Orange County has experienced a 73% increase in hate crimes in that same time period, according to information provided by Edwards.
Meanwhile the county’s report comes after the Anti-Defamation League released an audit in April that found there were 62 antisemitic incidents in the Orange County and Long Beach area in 2021 – nearly double that of 2020 when the ADL tracked 34 incidents in the region.
According to Edwards, there has been 26 times more antisemitic incidents in OC since 2017.
Also since 2017, there’s been a 5,000% increase in hate incidents towards Asian Americans and a 52% increase in hate incidents towards Black people, according to information Edwards provided.
The number of hate incidents against Latinos has doubled from 2017 and hate crimes against the LGBTQ+ community has increased by 2,100% since 2017 too, according to Edwards.
The 2020 OC Hate Crime Report
According to the commission’s report released last year, there were 112 hate crimes and 263 hate incidents in Orange County last year.
The commission’s 2020 report showed a massive surge in hate incidents towards the county’s Asian American and Pacific Islander community with incidents going up 1,800% from 2019.
Last year, local Asian American leaders and organizations spoke out against the rise in hate incidents holding multiple events calling for an end to Asian hate.
Hate incidents towards Asian Americans didn’t only increase in Orange County that year.
In California and across the U.S., the community has experienced a surge in hate incidents since the start of the pandemic.
Between March 19, 2020 to Dec. 2021, the United States saw a total of 10,905 hate incidents against Asian American reported to the Stop AAPI Hate reporting center, a group that launched in 2020.
Even with the surge in Asian hate, the most commonly reported hate crimes in OC were against Black people in 2020, according to the 2020 county report.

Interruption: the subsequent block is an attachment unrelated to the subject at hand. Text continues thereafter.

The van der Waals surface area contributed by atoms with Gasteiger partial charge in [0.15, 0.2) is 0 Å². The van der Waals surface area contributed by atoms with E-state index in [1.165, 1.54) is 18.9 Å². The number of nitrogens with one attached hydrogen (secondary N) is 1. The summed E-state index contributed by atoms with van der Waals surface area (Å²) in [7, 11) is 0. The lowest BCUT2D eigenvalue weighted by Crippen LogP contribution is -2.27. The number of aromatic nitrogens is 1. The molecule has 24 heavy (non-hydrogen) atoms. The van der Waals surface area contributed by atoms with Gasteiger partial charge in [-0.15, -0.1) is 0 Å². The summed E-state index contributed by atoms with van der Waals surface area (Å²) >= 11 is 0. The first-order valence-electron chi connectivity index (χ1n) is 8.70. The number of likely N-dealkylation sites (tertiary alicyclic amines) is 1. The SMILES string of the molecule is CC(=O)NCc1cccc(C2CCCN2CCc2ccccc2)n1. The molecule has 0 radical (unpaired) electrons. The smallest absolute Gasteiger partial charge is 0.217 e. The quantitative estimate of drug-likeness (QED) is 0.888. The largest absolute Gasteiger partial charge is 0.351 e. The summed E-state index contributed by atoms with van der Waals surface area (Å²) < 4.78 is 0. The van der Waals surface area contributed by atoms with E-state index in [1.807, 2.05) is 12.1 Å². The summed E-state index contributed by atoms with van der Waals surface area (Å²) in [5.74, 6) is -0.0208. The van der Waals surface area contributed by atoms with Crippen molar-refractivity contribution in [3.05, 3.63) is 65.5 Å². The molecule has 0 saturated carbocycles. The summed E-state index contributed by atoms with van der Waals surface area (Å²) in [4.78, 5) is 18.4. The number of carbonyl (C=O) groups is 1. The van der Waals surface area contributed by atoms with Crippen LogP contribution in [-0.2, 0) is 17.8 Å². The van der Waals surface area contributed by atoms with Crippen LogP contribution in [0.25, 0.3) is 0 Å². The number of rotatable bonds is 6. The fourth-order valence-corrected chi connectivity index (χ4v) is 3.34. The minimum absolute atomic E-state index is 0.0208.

This is despite Black people making up 2% of the county’s residents.
To read the 2020 OC Hate Crime Report, click here.
As reported hate crimes and incidents keep increasing annually, the Human Relations commission is looking at ways to curb the trend.
The OC Board of Supervisors voted unanimously in December to approve a $1 million proposal by the Human Relations Commission to expand language accessibility and ways to report hate, expand support services for victims and launch a multilingual campaign to raise awareness.
The initiative is called Hate Hurts Us All and allows people to report hate crimes through text, email or phone calls and through various languages like Spanish, Vietnamese, Persian, Arabic, Korean, Chinese and Filipino.
“That outreach is crucial. We need to continue to provide that in language accessibility for all these services. But that seems to be showing a lot of promise in terms of providing what people need to actually take the time to make that report,” Edwards said.
Edwards points to the surge in Anti-Asian hate over the past two years in helping get people to report.
“A lot more people learned what hate crime is, and a lot more people became aware of the resources.”
Hosam Elattar is a Voice of OC reporter and corps member with Report for America, a GroundTruth initiative. Contact him at firstname.lastname@example.org or on Twitter @ElattarHosam.